Bristol University’s happiness course and 7 things they found that help keep it up

by | Mar 18, 2024 | Buddying

At a recent Habitmakers meet-up we discussed Bristol University’s course the Science of Happiness, and what we can learn about elevating our feeling of wellbeing and then keeping it up.

Habits and happiness being my bias, I took away two things away.

Firstly, Professor Bruce Hood*, who runs the 10-week course and was involved in an important study following up students after two years, says a lot of self-help gets it wrong.

To feel good, turn your gaze from your self to those around you. Regular activities with others: groups, choirs, clubs… all get us interacting and that makes us feel good.

Secondly, two years after attending a course that typically increases a measure of happiness by 10 to 15% in those joining it, it’s the 51% who turn some of what they learn into habits that maintain the benefits.


But the backdrop to what seems such an awesome initiative – a happiness course – is bleak.

In a 2018 study of 37,500 students (Pereira et al., 2018), one in five report a mental health diagnosis and a full 88% report feelings of anxiety. The same year, a study at 14 UK universities found that most of 12,730 students surveyed reported feeling anxious and depressed (Union Futures Project, 2018).

I guess you can imagine that comparable studies during and after the COVID pandemic which followed did not lead to an improvement in wellbeing.

At Habitmakers, we didn’t set out to have the focus on happiness we have today.

Neither did we intend that transcending a limited (selfish) concept of self and turning our gaze outwards would be so central.

What we found was that creating habits means overcoming our inner resistance to keeping them. And that this resistance itself resides in a very limited and constrained idea of personal identity. Our personal self.

Einstein called it an “optical illusion of consciousness” in which we’re separate, alone, frail and opposed to others. In later life, Abraham Maslow added the pinnacle step of self-transcendence, taking the slot in his pyramid of human needs previously given to self-actualisation.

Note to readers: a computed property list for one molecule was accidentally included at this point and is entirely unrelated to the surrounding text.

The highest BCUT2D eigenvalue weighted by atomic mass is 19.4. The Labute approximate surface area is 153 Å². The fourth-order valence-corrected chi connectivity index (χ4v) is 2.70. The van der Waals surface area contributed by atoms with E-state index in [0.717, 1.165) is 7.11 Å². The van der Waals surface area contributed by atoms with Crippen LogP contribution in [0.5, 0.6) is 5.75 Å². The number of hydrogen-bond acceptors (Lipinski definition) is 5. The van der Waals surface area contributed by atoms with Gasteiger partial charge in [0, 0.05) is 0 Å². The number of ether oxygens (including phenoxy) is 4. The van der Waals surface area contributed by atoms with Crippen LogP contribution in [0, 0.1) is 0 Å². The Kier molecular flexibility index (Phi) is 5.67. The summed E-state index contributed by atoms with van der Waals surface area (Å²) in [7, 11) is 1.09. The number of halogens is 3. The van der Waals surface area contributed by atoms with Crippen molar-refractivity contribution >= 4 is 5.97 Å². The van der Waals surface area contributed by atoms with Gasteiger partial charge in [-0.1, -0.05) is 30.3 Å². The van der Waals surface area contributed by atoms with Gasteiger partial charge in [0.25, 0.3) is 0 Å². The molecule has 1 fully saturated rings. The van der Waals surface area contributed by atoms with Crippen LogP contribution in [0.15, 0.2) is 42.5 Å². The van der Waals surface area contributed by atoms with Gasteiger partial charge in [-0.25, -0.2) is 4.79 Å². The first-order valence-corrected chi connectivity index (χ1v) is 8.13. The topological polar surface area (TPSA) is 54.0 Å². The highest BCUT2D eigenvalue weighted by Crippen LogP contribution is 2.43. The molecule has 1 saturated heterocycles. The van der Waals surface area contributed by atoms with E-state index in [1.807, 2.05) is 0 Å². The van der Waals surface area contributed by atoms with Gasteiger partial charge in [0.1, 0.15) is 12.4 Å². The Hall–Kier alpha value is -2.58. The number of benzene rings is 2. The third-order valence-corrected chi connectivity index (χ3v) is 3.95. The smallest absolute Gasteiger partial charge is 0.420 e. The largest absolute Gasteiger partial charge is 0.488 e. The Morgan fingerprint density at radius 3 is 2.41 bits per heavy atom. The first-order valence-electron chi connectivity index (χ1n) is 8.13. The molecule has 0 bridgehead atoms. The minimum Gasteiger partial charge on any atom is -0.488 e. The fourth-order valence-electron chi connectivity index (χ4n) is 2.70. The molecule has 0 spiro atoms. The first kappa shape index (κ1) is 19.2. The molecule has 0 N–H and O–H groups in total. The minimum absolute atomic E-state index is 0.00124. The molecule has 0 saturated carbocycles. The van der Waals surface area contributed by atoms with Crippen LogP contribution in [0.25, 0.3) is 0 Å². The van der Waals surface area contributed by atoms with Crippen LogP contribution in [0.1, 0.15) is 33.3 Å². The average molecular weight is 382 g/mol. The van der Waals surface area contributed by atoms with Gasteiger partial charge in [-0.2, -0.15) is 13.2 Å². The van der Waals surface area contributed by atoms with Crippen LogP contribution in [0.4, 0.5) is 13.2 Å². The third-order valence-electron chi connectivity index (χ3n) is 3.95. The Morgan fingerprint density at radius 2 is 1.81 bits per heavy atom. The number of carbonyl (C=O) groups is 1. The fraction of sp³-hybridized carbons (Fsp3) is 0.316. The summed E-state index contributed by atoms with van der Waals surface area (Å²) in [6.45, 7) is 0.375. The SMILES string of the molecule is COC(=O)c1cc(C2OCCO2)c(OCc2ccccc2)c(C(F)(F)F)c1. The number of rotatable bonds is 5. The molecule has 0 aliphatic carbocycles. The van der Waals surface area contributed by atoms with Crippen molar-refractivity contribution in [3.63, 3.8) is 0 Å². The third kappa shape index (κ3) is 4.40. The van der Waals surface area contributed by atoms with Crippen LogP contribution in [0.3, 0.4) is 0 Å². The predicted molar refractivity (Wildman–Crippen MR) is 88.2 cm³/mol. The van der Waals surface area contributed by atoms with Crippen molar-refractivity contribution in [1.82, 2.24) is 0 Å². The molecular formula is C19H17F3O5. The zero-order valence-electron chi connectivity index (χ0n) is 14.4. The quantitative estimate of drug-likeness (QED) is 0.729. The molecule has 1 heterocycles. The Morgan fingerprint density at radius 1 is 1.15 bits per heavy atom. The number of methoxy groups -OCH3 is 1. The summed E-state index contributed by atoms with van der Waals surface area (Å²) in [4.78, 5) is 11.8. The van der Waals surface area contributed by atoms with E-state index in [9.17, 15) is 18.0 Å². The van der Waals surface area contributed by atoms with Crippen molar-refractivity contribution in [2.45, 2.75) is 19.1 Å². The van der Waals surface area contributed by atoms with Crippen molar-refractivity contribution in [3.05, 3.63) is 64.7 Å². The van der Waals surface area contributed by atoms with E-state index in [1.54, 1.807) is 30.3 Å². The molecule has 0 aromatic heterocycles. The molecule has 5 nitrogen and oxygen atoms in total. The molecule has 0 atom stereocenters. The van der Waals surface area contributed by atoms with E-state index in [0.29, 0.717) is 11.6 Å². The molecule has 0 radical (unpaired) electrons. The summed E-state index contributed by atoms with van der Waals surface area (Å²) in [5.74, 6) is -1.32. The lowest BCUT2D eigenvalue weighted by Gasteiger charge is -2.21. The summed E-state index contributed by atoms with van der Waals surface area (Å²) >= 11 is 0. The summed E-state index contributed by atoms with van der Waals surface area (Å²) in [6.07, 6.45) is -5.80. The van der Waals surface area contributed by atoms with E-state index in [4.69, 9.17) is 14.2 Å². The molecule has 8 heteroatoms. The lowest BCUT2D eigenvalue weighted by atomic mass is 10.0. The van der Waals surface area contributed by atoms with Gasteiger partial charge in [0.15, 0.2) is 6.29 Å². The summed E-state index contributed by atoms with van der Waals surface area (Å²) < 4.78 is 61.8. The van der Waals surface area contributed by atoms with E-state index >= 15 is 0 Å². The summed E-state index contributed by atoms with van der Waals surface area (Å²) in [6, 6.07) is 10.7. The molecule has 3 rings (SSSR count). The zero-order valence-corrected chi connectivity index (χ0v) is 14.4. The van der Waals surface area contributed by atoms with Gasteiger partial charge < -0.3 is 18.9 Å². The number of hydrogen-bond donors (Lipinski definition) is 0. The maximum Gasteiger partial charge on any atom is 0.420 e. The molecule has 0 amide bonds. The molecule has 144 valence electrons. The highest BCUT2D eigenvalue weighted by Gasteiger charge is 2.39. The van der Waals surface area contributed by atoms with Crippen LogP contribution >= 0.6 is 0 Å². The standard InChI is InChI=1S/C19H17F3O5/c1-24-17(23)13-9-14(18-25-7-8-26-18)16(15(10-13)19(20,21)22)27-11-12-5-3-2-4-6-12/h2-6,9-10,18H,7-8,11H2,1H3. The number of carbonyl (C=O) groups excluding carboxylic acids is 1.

Put simply, habits are best done together. And happiness is supported by togetherness. It is the self that craves and is averse, as the buddhists put it. And that craving and aversion that keeps us bound to the wheel of suffering.

So that’s why today, as as rather wonderful step towards habitmaking, we teach Efffortless Habits®.

It was the most striking aspect of the evaluations of our recent Best Year Ever 24 course. Not the millions of start-up finance raised by one participant, not the new job managing 100 people of another, or the PhD funding approved for another.

But the feelings of wellness, happiness, being relaxed and having time despite doing more – and being generous with that newly won time.

7 things that increase happiness

So the seven things the students did during the course and then made habits of to stay happy?

    1. Less self-care. More “share your joy and connect with others”

    1. Gratitude (writing letters/listing three things)

    1. meditating and/or keeping a journal

    1. Sleep hygiene

    1. Exercise

    1. Regular activities… choir, groups, connecting

    1. Getting out in nature

And if you’re curious about Bristol University and Professor Hood, he has a book out! Brand new. With a more complete list as well. It’s called The Science of Happiness.

Why happiness promotes habitmaking and vice versa

Habitmakers is a journey in keeping habits that bring the life we want closer. We offer courses and a membership

Happiness is front and centre-stage because our approach recognises three elements: Intention, Resistance and Support.

When we work directly with the second pillar, resistance, we learn to let go – a mindfulness practice that is a direct path to joy and peace.